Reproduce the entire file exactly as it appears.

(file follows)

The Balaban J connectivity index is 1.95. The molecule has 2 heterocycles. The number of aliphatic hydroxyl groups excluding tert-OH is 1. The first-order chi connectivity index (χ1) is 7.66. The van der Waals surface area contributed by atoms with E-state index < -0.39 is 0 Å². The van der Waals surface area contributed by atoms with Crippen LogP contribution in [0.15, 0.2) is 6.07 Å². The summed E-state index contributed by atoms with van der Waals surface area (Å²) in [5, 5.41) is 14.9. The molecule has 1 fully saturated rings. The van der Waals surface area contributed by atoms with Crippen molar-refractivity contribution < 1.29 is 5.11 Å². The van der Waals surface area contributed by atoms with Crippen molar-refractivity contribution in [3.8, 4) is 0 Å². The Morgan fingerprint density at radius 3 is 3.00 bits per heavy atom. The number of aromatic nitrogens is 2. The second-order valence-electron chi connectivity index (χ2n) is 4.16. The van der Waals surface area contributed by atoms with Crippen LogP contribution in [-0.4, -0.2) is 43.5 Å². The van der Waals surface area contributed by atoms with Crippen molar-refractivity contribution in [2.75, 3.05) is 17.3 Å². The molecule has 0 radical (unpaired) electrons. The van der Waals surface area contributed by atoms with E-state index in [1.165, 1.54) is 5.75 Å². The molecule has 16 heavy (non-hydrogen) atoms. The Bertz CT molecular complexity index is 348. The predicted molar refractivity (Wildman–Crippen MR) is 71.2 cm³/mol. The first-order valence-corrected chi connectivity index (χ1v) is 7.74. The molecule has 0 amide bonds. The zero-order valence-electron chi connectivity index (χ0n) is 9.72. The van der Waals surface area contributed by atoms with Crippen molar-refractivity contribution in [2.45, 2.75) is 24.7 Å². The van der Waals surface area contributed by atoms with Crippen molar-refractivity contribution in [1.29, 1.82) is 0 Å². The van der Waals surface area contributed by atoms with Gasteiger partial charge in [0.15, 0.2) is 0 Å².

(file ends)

The Balaban J connectivity index is 1.95. The molecule has 2 heterocycles. The number of aliphatic hydroxyl groups excluding tert-OH is 1. The first-order chi connectivity index (χ1) is 7.66. The van der Waals surface area contributed by atoms with E-state index < -0.39 is 0 Å². The van der Waals surface area contributed by atoms with Crippen LogP contribution in [0.15, 0.2) is 6.07 Å². The summed E-state index contributed by atoms with van der Waals surface area (Å²) in [5, 5.41) is 14.9. The molecule has 1 fully saturated rings. The van der Waals surface area contributed by atoms with Crippen molar-refractivity contribution < 1.29 is 5.11 Å². The van der Waals surface area contributed by atoms with Crippen molar-refractivity contribution in [3.8, 4) is 0 Å². The Morgan fingerprint density at radius 3 is 3.00 bits per heavy atom. The number of aromatic nitrogens is 2. The second-order valence-electron chi connectivity index (χ2n) is 4.16. The van der Waals surface area contributed by atoms with Crippen LogP contribution in [-0.4, -0.2) is 43.5 Å². The van der Waals surface area contributed by atoms with Crippen molar-refractivity contribution in [2.75, 3.05) is 17.3 Å². The molecule has 0 radical (unpaired) electrons. The van der Waals surface area contributed by atoms with E-state index in [1.165, 1.54) is 5.75 Å². The molecule has 16 heavy (non-hydrogen) atoms. The Bertz CT molecular complexity index is 348. The predicted molar refractivity (Wildman–Crippen MR) is 71.2 cm³/mol. The first-order valence-corrected chi connectivity index (χ1v) is 7.74. The molecule has 0 amide bonds. The zero-order valence-electron chi connectivity index (χ0n) is 9.72. The van der Waals surface area contributed by atoms with Crippen molar-refractivity contribution in [2.45, 2.75) is 24.7 Å². The van der Waals surface area contributed by atoms with Crippen molar-refractivity contribution in [1.29, 1.82) is 0 Å². The van der Waals surface area contributed by atoms with Gasteiger partial charge in [0.15, 0.2) is 0 Å².